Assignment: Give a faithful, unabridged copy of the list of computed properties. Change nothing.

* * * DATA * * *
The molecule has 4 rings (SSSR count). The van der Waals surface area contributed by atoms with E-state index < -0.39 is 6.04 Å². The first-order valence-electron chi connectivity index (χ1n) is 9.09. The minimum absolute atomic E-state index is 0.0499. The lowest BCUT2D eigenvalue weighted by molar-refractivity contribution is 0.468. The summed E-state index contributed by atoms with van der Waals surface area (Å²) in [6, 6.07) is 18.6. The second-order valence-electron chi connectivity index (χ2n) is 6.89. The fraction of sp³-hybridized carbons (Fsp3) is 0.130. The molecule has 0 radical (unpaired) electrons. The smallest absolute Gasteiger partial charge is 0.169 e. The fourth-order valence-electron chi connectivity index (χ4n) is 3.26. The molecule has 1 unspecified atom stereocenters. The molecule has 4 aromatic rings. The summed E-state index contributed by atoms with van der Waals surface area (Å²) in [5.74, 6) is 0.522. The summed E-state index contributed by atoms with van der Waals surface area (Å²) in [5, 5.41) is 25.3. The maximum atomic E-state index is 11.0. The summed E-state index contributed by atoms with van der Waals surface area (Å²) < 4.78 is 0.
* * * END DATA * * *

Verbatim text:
The molecule has 4 rings (SSSR count). The van der Waals surface area contributed by atoms with E-state index < -0.39 is 6.04 Å². The first-order valence-electron chi connectivity index (χ1n) is 9.09. The minimum absolute atomic E-state index is 0.0499. The lowest BCUT2D eigenvalue weighted by molar-refractivity contribution is 0.468. The summed E-state index contributed by atoms with van der Waals surface area (Å²) in [6, 6.07) is 18.6. The second-order valence-electron chi connectivity index (χ2n) is 6.89. The fraction of sp³-hybridized carbons (Fsp3) is 0.130. The molecule has 0 radical (unpaired) electrons. The smallest absolute Gasteiger partial charge is 0.169 e. The fourth-order valence-electron chi connectivity index (χ4n) is 3.26. The molecule has 1 unspecified atom stereocenters. The molecule has 4 aromatic rings. The summed E-state index contributed by atoms with van der Waals surface area (Å²) in [5.74, 6) is 0.522. The summed E-state index contributed by atoms with van der Waals surface area (Å²) in [5, 5.41) is 25.3. The maximum atomic E-state index is 11.0. The summed E-state index contributed by atoms with van der Waals surface area (Å²) < 4.78 is 0.